WASHINGTON - Legal aid programs serving poor people spent federal money on booze, interest-free loans for staff, late charges on overdue bills, even lobby registration fees, investigators say.
The parent organization that distributes grants to programs in all 50 states, Legal Services Corp., failed to monitor how the money was spent, congressional investigator said in a new report. It did not specify how much money was misspent, but questioned the use of more than $1 million in payments.
The report, obtained by the Associated Press, was based on an examination of spending at 14 of 138 legal aid programs financed by Legal Services Corp. in Washington, D.C.
Managers and directors "have taken the audit very seriously and have cooperated fully throughout the process," said John Constance, Legal Services spokesman. "Proper stewardship of taxpayers' dollars is a very important responsibility both at LSC headquarters and for each of our grantees." Constance said the group would refer allegations of misspending to its inspector general.
Among the organizations whose activities were questioned in the report: Nevada Legal Services Inc.; California Indian Legal Services Inc.; Legal Aid and Defender Association of Detroit; Legal Services for New York City; Philadelphia Legal Assistance Center; Wyoming Legal Services; and Laurel Legal Services Inc. of Greensburg, Pa.
Some of those groups were not identified in the GAO report, but congressional offices disclosed they were among the ones targeted by GAO investigators.
After an April 2006 visit to the Las Vegas office of Nevada Legal Services, the GAO cited the conclusion of inspectors' checking the program's performance: "Overall, this program is in very good shape. Its delivery structure is sound, its management is excellent, and its case handling staff are performing at a high level."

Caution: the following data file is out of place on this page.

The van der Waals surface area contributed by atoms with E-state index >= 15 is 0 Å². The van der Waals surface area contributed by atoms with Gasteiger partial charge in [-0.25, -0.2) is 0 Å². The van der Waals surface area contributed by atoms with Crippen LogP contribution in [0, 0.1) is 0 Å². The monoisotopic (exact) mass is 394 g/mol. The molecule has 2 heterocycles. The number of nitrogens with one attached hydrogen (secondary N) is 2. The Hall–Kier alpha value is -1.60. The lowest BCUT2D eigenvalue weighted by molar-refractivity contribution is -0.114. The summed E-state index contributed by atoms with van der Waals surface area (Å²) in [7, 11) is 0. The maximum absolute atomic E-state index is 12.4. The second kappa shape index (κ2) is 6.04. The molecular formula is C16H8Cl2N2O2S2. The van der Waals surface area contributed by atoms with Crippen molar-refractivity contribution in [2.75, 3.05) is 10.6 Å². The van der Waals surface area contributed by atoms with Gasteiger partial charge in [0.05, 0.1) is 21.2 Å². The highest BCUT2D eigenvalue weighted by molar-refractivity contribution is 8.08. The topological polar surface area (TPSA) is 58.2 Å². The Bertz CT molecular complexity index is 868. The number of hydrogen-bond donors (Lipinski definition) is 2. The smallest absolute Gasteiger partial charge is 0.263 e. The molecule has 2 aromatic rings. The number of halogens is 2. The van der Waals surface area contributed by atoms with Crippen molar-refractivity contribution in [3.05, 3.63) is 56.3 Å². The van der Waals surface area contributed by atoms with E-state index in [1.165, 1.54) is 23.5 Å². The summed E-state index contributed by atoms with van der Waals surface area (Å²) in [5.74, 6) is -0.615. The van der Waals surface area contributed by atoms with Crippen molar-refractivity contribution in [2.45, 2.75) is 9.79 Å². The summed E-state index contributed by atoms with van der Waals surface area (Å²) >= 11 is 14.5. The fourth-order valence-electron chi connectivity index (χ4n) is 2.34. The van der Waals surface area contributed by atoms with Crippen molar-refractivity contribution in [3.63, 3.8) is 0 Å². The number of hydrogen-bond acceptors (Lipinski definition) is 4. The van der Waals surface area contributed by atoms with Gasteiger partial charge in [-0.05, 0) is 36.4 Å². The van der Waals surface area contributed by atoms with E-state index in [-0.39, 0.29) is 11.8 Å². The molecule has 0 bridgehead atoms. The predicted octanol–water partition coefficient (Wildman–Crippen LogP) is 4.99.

But less than one year later, during a February 2007 visit by compliance inspectors and congressional investigators, federal officials decided to investigate questionable transactions, including a complex $3.6 million real estate deal.
The Legal Services Corp., a nonprofit that is funded by Congress, distributes grants to legal aid groups in all 50 states. The state and local groups help poor people involved in civil cases, including domestic violence, child custody, housing foreclosures, veterans and Social Security benefits, consumer problems, and health issues. Three of four clients are women, mostly mothers.
Congress gave the group $348.6 million for the past fiscal year.
The Associated Press previously reported on extravagant spending on hotels, meals, limousines, and other perks by the corporation's presidentially appointed board of directors and top staff in Washington .
"It is not acceptable to Congress or the taxpayers for scarce funds to be spent on the enrichment of others instead of on legal services," said Senator Mike Enzi of Wyoming, the senior Republican on the Committee on Health, Education, Labor and Pensions.
Senator Charles Grassley of Iowa, the senior Republican on the Senate Finance Committee, said the findings were "more documentation of abusive and wasteful spending that is jeopardizing the ability of the Legal Services Corporation to provide legal assistance to people in need."